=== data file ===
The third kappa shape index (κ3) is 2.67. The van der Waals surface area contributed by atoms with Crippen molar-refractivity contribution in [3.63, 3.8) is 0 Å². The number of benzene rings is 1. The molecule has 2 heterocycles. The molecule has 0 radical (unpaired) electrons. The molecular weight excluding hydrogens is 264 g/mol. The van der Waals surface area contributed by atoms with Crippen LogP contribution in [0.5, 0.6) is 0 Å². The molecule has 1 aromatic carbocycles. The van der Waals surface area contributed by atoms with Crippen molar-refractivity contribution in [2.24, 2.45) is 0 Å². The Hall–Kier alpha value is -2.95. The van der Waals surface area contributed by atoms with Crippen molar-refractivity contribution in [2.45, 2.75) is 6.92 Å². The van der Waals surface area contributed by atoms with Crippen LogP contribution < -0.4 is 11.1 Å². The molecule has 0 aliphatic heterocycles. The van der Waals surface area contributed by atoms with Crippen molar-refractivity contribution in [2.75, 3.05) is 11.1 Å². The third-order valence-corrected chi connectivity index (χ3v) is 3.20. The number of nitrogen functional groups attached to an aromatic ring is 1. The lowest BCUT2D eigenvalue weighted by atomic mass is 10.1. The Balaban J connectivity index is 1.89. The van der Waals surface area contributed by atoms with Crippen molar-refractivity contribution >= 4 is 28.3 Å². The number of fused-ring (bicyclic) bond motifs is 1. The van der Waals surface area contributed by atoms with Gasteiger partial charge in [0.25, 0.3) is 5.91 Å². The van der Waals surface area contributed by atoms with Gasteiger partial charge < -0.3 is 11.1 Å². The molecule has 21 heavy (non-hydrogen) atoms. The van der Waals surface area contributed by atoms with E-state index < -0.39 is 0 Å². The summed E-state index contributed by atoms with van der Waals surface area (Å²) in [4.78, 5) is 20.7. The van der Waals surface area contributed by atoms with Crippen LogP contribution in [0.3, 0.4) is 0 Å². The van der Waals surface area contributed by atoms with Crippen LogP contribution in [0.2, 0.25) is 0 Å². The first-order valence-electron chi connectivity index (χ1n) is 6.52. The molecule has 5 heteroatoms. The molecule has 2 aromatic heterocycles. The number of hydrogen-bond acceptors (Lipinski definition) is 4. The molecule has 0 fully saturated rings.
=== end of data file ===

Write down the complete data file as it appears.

The third kappa shape index (κ3) is 2.67. The van der Waals surface area contributed by atoms with Crippen molar-refractivity contribution in [3.63, 3.8) is 0 Å². The number of benzene rings is 1. The molecule has 2 heterocycles. The molecule has 0 radical (unpaired) electrons. The molecular weight excluding hydrogens is 264 g/mol. The van der Waals surface area contributed by atoms with Crippen LogP contribution in [0.5, 0.6) is 0 Å². The molecule has 1 aromatic carbocycles. The van der Waals surface area contributed by atoms with Crippen molar-refractivity contribution in [2.24, 2.45) is 0 Å². The Hall–Kier alpha value is -2.95. The van der Waals surface area contributed by atoms with Crippen molar-refractivity contribution in [2.45, 2.75) is 6.92 Å². The van der Waals surface area contributed by atoms with Crippen LogP contribution < -0.4 is 11.1 Å². The molecule has 0 aliphatic heterocycles. The van der Waals surface area contributed by atoms with Crippen molar-refractivity contribution in [2.75, 3.05) is 11.1 Å². The third-order valence-corrected chi connectivity index (χ3v) is 3.20. The number of nitrogen functional groups attached to an aromatic ring is 1. The lowest BCUT2D eigenvalue weighted by atomic mass is 10.1. The Balaban J connectivity index is 1.89. The van der Waals surface area contributed by atoms with Crippen molar-refractivity contribution >= 4 is 28.3 Å². The number of fused-ring (bicyclic) bond motifs is 1. The van der Waals surface area contributed by atoms with Gasteiger partial charge in [0.25, 0.3) is 5.91 Å². The van der Waals surface area contributed by atoms with Gasteiger partial charge < -0.3 is 11.1 Å². The molecule has 21 heavy (non-hydrogen) atoms. The van der Waals surface area contributed by atoms with E-state index < -0.39 is 0 Å². The summed E-state index contributed by atoms with van der Waals surface area (Å²) in [4.78, 5) is 20.7. The van der Waals surface area contributed by atoms with Crippen LogP contribution in [0.3, 0.4) is 0 Å². The van der Waals surface area contributed by atoms with Crippen LogP contribution in [0.2, 0.25) is 0 Å². The first-order valence-electron chi connectivity index (χ1n) is 6.52. The molecule has 5 heteroatoms. The molecule has 2 aromatic heterocycles. The number of hydrogen-bond acceptors (Lipinski definition) is 4. The molecule has 0 fully saturated rings.